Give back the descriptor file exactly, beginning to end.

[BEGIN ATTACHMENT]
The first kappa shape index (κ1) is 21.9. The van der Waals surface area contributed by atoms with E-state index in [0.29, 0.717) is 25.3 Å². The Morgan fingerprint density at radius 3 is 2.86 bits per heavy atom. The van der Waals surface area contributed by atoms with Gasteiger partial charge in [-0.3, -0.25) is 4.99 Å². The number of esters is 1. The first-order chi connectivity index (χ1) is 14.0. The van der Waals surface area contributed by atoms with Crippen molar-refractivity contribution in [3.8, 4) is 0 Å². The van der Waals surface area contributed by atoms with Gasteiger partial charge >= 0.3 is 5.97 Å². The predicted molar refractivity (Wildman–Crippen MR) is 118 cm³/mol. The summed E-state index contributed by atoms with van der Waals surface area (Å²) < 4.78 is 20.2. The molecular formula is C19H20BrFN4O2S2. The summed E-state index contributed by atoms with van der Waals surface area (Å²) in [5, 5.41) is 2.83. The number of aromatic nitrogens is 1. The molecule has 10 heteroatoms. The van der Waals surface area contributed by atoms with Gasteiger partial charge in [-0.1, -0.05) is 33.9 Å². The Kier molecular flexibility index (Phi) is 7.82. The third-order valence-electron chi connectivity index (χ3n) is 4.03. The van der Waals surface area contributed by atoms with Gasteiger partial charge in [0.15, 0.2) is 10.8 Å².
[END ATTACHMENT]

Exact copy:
The first kappa shape index (κ1) is 21.9. The van der Waals surface area contributed by atoms with E-state index in [0.29, 0.717) is 25.3 Å². The Morgan fingerprint density at radius 3 is 2.86 bits per heavy atom. The van der Waals surface area contributed by atoms with Gasteiger partial charge in [-0.3, -0.25) is 4.99 Å². The number of esters is 1. The first-order chi connectivity index (χ1) is 14.0. The van der Waals surface area contributed by atoms with Crippen molar-refractivity contribution in [3.8, 4) is 0 Å². The van der Waals surface area contributed by atoms with Gasteiger partial charge >= 0.3 is 5.97 Å². The predicted molar refractivity (Wildman–Crippen MR) is 118 cm³/mol. The summed E-state index contributed by atoms with van der Waals surface area (Å²) < 4.78 is 20.2. The molecular formula is C19H20BrFN4O2S2. The summed E-state index contributed by atoms with van der Waals surface area (Å²) in [5, 5.41) is 2.83. The number of aromatic nitrogens is 1. The molecule has 10 heteroatoms. The van der Waals surface area contributed by atoms with Gasteiger partial charge in [-0.1, -0.05) is 33.9 Å². The Kier molecular flexibility index (Phi) is 7.82. The third-order valence-electron chi connectivity index (χ3n) is 4.03. The van der Waals surface area contributed by atoms with Gasteiger partial charge in [0.15, 0.2) is 10.8 Å².